The education startup Declara has raised a hefty $16 million Series A funding in support of its efforts to provide continuing education services to customers like thousands of teachers in the Australian public school system and Mexico’s enormous teachers’ union SNTE.
The two-year-old company helps teachers document their lessons and teaching materials, connect to each other through a closed social network and find additional learning resources online.
So far, Declara’s customers are usually governments and ministries, but it also sells its Web and mobile products to companies like Genentech and schools like the University of Pennsylvania.
The Palo Alto, Calif.-based company’s backers are edtech specialist GSV Capital along with Catamount Ventures and previous investors Data Collective and Founders Fund. It has now raised a total of $25 million.
Declara is led by indomitable entrepreneur Ramona Pierson, whose personal history was profiled last year by BusinessWeek; as a U.S. Marine in her 20s who was injured in a drunk driving accident, she spent 18 months in a coma and had more than 100 surgeries to reconstruct and repair her body since.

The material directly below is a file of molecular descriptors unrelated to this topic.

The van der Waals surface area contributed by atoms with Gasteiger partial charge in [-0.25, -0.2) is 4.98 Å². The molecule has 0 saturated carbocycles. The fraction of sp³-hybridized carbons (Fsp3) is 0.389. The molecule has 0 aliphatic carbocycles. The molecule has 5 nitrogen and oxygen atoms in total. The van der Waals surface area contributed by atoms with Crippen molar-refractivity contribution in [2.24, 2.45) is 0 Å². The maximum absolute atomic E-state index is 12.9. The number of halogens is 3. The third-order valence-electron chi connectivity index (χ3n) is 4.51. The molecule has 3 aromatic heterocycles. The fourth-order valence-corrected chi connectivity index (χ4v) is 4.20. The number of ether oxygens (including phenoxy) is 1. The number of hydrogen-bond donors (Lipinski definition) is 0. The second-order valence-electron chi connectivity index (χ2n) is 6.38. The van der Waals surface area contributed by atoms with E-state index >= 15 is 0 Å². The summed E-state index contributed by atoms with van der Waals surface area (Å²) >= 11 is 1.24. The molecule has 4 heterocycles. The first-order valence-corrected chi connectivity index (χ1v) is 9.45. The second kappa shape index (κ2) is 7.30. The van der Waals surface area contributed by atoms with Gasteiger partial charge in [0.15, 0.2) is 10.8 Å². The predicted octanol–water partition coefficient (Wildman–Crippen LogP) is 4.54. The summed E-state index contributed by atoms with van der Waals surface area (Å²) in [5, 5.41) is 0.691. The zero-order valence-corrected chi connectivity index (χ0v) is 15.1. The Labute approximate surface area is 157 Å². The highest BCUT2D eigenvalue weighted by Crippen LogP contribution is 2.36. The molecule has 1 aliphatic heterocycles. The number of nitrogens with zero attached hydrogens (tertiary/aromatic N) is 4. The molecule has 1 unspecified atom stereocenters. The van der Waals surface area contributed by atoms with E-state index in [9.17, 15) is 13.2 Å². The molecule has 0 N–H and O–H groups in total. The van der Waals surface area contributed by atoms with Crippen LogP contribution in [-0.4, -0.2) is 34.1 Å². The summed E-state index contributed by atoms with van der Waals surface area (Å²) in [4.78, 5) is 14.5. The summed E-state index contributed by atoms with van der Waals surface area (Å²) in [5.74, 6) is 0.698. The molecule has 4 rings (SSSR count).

Pierson previously built an online education system for Seattle public schools backed by the Bill & Melinda Gates Foundation and sold a different edtech startup called SynapticMash.
She said this week that Declara is built on top of fancy technology like semantic search, predictive analytics and machine learning — but it gathers much of the content it analyzes by offering a simple forum for people to discuss what they’re working on, and share existing training documents and videos.
The point is to turn lots of data into a personalized curriculum for each user.
With the new funding, Pierson’s next projects will include expanding the Declara business into Asia and hiring more people to do data science, she said.
She said existing customers pay Declara $50 per user per year for its services, though sometimes less if they have a lot of users.
“Declara looks like Facebook and Google had a baby,” said Data Collective investor Matt Ocko in an earlier interview about the company (for good analogous measure, he also compared Declara to the scary smart data analysis company Palantir). “It’s a stream of relevant information that you can also search. There’s 14 years of neuroscience about what will help you learn more, better, faster, with the right peers, at the right time.”
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